In our new building there are planned tiles 30 x 60 cm, if you choose a format larger will be an additional cost. Now I fluctuate daily between "I don't have to follow all the trends" and "maybe the next 40 years will annoy me with small formats."
Please tell us about your experiences and reviews.
Perhaps it's like real life: Size isn't everything, and it's fleeting.
We were in a big tile store today, and I got the impression that the giant slabs that used to be there are now more in the back room.
Of course, we only install what we like NOW, but at the same time we know the next fashion is on its way.
Right now we have 60x60, but I still think 60x30 is a good format. At the end of the day, the amount of extra price is crucial, and if I can afford a nicer staircase, shade, lighting, or whatever, I'll probably concede the tile format.
My neighbors all have oblong tiles and I don't like any of them.
Personally, I think square tiles are prettier. I'm fed up with oblong ones. I also find it boring or a sales pitch when the whole house is tiled the same way.
I have both cross grout and diagonal grout. I love my tile and am glad every day I didn't choose 30x60 or something similar.
I found the choice of tiles extremely difficult. We took the 30x60 because it was included with the general contractor and didn't cost us extra.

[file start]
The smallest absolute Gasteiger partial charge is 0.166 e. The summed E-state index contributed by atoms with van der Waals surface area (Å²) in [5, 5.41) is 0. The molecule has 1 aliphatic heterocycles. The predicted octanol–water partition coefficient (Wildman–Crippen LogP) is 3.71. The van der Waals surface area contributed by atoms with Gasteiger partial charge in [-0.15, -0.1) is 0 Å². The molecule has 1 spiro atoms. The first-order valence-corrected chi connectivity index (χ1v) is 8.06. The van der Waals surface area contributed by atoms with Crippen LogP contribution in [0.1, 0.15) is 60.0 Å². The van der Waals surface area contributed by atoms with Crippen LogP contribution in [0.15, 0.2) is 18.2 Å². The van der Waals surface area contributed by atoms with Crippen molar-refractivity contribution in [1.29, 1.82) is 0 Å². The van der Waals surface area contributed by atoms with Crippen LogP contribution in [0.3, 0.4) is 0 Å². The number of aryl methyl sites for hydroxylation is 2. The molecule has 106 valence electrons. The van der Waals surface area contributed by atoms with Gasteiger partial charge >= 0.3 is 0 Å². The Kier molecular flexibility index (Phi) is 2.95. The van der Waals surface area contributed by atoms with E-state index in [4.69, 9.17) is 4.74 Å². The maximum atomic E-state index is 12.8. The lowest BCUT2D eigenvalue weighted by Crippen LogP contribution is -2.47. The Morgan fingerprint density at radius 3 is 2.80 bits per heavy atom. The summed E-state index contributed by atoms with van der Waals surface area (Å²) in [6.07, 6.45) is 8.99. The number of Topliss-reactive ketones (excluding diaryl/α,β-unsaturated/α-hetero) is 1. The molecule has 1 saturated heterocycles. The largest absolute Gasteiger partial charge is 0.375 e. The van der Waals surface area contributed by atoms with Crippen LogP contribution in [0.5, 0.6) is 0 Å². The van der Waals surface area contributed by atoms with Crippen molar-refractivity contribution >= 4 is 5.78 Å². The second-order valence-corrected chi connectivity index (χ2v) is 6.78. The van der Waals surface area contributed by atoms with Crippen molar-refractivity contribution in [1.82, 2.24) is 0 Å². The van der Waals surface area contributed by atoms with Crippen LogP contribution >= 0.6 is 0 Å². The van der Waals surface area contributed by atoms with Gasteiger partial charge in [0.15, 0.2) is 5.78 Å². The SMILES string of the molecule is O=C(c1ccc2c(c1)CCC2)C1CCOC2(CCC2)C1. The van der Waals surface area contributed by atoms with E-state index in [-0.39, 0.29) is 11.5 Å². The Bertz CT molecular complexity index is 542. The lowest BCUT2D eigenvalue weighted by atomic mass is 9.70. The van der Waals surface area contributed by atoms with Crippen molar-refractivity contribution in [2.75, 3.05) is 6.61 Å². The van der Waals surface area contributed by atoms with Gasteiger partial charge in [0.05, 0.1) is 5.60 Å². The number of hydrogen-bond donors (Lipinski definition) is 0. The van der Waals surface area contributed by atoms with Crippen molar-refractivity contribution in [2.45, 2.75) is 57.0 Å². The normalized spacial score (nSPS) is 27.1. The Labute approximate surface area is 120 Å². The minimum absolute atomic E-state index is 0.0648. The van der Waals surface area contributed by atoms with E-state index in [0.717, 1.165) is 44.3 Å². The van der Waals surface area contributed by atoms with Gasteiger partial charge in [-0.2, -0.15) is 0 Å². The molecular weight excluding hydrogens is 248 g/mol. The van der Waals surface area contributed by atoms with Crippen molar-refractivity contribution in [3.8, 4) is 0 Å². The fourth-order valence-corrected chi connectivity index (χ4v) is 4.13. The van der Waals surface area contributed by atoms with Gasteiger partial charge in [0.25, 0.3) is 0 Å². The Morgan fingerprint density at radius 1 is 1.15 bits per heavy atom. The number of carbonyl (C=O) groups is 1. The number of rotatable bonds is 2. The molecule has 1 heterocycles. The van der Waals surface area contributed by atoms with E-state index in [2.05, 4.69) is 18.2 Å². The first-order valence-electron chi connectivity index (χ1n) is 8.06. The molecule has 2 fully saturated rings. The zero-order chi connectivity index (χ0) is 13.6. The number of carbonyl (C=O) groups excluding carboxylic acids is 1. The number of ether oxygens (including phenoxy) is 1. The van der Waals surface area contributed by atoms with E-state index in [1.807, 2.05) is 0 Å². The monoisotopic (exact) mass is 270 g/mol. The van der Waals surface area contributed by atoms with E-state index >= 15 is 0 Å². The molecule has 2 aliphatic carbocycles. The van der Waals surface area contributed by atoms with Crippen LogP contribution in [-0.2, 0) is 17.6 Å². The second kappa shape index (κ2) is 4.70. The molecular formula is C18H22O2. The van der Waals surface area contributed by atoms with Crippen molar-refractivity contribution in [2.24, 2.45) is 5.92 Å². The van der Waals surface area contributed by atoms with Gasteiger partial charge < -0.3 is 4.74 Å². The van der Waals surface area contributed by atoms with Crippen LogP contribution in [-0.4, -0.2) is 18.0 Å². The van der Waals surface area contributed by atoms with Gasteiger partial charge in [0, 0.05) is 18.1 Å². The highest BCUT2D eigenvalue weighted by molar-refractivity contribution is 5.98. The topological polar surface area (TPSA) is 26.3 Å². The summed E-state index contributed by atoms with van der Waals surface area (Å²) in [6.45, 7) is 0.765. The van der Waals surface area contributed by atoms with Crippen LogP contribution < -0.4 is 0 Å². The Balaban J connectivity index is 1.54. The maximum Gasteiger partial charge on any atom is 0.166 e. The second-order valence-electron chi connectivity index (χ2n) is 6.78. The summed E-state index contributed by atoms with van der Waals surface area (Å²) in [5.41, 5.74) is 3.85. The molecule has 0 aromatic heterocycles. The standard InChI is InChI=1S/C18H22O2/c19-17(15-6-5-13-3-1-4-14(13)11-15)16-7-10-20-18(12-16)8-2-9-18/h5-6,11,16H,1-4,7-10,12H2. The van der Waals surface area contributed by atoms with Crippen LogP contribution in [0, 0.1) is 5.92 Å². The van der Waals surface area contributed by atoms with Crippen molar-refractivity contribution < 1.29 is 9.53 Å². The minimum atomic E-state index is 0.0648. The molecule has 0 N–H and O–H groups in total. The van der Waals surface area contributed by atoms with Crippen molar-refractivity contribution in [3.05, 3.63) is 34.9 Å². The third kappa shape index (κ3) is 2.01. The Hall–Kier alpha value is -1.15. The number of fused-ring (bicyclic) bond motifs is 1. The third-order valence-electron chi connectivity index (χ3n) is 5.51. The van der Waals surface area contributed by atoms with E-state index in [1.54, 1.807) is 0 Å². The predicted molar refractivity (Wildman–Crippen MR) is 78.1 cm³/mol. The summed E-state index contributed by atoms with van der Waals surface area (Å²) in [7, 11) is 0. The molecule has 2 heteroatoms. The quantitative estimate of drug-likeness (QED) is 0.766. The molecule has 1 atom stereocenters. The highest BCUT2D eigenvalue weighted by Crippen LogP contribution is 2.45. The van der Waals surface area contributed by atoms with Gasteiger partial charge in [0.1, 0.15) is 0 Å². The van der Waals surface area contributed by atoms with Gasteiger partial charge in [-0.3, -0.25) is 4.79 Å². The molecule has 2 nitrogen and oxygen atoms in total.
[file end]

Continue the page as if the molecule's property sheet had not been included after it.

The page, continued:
I think our wood-inspired bathroom floor tile would look better in the 120x30 size. But it was too expensive for us.
I really like the 30 x 60 format in modern private homes. In my opinion, larger formats are more appropriate for modern villas with very large rooms.
In the hallway, bathroom and kitchen, we use natural stone to finish the corner of the old building and lay it with a minimum joint of 2 mm. And in a narrow hallway, use the classic small format of 20x20 and 15x15.
It depends a lot on the style of the house, the cut of the rooms and the furnishings. You can't make general statements. My cousin has 80 x 80 tiles on the first floor everywhere, and it doesn't look good everywhere because the larger formats lose their elegance when cut. In the hallway and bathroom – in my opinion – it looks really bad.
The salesman has his rules, so does the tiler, and the most important one is your taste.
It's like a furniture store, happy to take one thing or another.
I think you can create a beautiful bathroom with most formats and colors.
We had a professional do 120cm x120cm tiles in the living room and bathrooms.
The size of the room is important, as is the size of the tiles. Discuss the laying pattern/direction, as this also makes a big difference with certain tiles (sizes). Key word: waste.
Example: in a 120 cm wide hallway, 100x100 cm tiles may not be the best choice
Then at least change the color or direction of laying in adjacent rooms. Tile size should be proportional to the size of the room.